We have had Carson the McNab herding dog for almost six months now. Neither Robert or I have raised a puppy before, so training him to be a civilized and useful member of the farmstead has been a learning experience for all. There’s nothing like teaching something you don’t know, to loosely quote from one of my favorite books of all time.
At almost eight months old, Carson knows his basics: sit, stay, lie down, here, heel, leave it. He rings a bell to ask to go out, and pees on command (extremely useful before going in the car). He knows how to shake with one paw then the other, roll over, crawl on his belly and to back up. He can take a bow. This week, he’s learning to give a “high five”, and we are working on “find” various objects and eventually people. We’ve made a game out of picking up his toys and putting them in a basket. The hardest thing we are working on is to lie down on an object I throw down and stay-a friend trained her dog to lie on her jacket wherever she put it, and wait there until she came back.
He’s still a puppy, and not very good at impulse control, and his recall is anything but bullet-proof. He’s had a few brilliant moments on recall, and more than one antic involving the turkeys that remind us we are still working toward a perfect “here.” He’s got to have that to be a good trail dog, and he loves to go on hikes. The deer we see on our walks in town are giving him many opportunities to practice not being an idiot.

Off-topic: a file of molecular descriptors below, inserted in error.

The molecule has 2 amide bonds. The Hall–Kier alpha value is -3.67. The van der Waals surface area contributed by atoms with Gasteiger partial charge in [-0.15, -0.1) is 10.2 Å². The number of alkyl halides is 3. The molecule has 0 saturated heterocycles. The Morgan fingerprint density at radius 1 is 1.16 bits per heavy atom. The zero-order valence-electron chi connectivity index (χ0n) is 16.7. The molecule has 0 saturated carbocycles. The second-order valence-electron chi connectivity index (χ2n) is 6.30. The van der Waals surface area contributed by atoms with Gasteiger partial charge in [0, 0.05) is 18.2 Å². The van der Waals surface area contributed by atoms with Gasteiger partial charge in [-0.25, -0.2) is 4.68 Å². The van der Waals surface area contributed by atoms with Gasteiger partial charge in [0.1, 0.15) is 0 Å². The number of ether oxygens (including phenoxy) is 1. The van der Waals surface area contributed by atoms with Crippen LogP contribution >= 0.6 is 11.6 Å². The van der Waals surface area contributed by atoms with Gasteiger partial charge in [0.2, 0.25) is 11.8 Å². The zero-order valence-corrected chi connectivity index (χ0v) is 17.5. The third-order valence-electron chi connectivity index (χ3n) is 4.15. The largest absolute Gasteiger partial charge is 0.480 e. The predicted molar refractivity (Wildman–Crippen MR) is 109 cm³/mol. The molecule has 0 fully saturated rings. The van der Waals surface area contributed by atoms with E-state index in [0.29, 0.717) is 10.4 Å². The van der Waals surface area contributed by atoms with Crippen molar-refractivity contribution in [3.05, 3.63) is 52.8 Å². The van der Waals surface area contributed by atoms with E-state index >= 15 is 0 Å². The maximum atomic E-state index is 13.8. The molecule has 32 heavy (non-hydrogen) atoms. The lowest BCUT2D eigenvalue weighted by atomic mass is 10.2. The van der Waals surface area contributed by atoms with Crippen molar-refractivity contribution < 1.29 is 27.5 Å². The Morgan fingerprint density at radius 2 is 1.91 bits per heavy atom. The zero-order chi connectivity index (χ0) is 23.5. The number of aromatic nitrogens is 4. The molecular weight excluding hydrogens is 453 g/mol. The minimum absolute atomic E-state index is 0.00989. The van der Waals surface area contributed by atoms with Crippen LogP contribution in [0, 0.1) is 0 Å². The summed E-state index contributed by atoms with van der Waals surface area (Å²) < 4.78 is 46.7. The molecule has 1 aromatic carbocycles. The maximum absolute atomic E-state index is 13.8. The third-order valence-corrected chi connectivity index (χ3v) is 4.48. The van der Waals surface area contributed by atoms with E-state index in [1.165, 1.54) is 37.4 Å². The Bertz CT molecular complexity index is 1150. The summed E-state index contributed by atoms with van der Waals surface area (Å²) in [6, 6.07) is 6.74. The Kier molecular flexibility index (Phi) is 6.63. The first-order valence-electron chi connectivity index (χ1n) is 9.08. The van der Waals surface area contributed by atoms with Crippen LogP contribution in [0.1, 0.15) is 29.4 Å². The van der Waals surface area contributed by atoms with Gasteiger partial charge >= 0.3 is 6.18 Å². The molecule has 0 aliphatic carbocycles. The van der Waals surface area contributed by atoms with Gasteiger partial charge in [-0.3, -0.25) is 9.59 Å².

Carson is finally starting to settle down around the cat, Slate. If Slate had only used his claws once to explain who was in charge when Carson was little, we would all be past this nonsense. 90% of the time, I can get Carson to lie down while Slate goes in or out the door. Slate taunts Carson and, when the dog responds by wiggling and poking the cat with his nose, has a really hissy fit. Some days I feel my mother’s pain for what it was like raising four girls. In the last month, the two of them actually fell asleep on the same rug, so we hold out hope for more peace in the future.
Crate-training is a godsend. We don’t use it for punishment, but sometimes he needs a puppy time out to compose his mind, or a safe place to be while we are in the middle of something. As a high energy dog, he has a great fear of missing out, and he eats better if put in his crate where there are no distractions. Any extra goodies appear only his crate, and it is his happy place.
I think we are making decent progress. I won’t sugar coat it: sometimes the training regime is more than I bargained for, but it has a lot of life lessons for the trainers as well:
- Consistency counts My nature is anything but consistent, but Carson needs constancy to become the dog he deserves to be. There were days that every sentence began with “no” or “good.” “Good sit, no bite, good wait, no cat” and on and on. Skipping a single walk has consequences in his behavior, even if we wear him out playing.